With the beginnings of World War I well prepared by the two Balkan wars of 1912-1913 (briefly discussed in my review of Richard C. Hall's The Balkan Wars 1912-1913: Prelude to the First World War) and with the Great Powers raring to go at each other after decades of planning and amassing weapons, at the beginning of August, 1914, Germany invaded Belgium and Luxembourg on its way to deliver a first and final blow to France (Home Before the Leaves Fall: A New History of the German Invasion of 1914 by Ian Senior) while Austro-Hungary invaded Serbia to put a swift end to the Slavic upstarts' pretensions (The Gardeners of Salonika: The Macedonian Campaign, 1915-1918, by Alan Palmer). None of it went according to plan.
Greece, triumphant in both of the Balkan wars against its Ottoman and Bulgarian arch-enemies (the enmity towards the Bulgarians going back even further than that against the Turks), was torn between standing at the side of the powers who were responsible both for its liberation from the Ottoman Empire in the 1820's and for some of the territorial gains the Greeks had made at the cost of the Turks in the meantime (this faction was led by the on-again, off-again Prime Minister Eleftherios Venizelos) or with the Central Powers (the King of Greece was related to the Kaiser's family and to the British royal family, but he and the Greek high command were strongly bound by admiration for Prussian military values to Berlin) and officially opted for neutrality.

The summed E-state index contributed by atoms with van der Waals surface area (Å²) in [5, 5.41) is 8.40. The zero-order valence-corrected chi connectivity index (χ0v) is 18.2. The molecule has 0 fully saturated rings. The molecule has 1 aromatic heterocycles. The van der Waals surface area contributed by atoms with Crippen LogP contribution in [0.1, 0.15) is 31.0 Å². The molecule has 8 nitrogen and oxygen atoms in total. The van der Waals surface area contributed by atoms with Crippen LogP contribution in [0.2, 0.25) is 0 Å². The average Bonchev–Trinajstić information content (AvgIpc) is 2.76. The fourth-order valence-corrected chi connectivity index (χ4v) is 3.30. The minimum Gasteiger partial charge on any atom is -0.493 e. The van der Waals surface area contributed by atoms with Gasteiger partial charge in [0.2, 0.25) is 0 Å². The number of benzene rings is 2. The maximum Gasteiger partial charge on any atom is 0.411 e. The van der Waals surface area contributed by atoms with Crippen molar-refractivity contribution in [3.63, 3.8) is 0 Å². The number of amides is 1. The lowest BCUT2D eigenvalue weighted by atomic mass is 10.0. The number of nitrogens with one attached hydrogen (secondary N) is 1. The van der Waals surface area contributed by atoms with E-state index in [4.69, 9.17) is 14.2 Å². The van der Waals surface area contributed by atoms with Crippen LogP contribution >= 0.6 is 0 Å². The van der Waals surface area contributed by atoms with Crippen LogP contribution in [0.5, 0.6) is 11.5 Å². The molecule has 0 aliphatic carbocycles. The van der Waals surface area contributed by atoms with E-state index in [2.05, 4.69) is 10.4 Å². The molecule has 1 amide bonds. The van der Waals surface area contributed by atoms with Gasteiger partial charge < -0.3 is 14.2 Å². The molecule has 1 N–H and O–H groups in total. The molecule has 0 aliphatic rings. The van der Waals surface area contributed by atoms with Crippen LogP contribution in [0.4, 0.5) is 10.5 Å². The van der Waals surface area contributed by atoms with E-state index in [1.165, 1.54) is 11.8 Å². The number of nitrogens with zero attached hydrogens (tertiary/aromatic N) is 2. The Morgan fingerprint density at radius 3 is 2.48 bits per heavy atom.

However, the Entente had "legal" rights on the Greek peninsula dating back to treaties made during Greece's war of independence, and French and British divisions soon landed at Salonika (Thessaloniki) on the Macedonian coast won by the Greeks in the wars of 1912-1913. Alan Palmer gives an excellent history of the politics and warfare taking place in southeast Europe after this point in The Gardeners of Salonika, including the formation of a rival government by Venizelos and the subsequent forced abdication of the Greek King. His son came around to Venizelos' point of view. So, finally, Greece came into the war against the Bulgarians, Austro-Hungarians, Turks and Germans,(*) providing a weight of numbers which was important to the final collapse of the Central Powers on the southeastern front.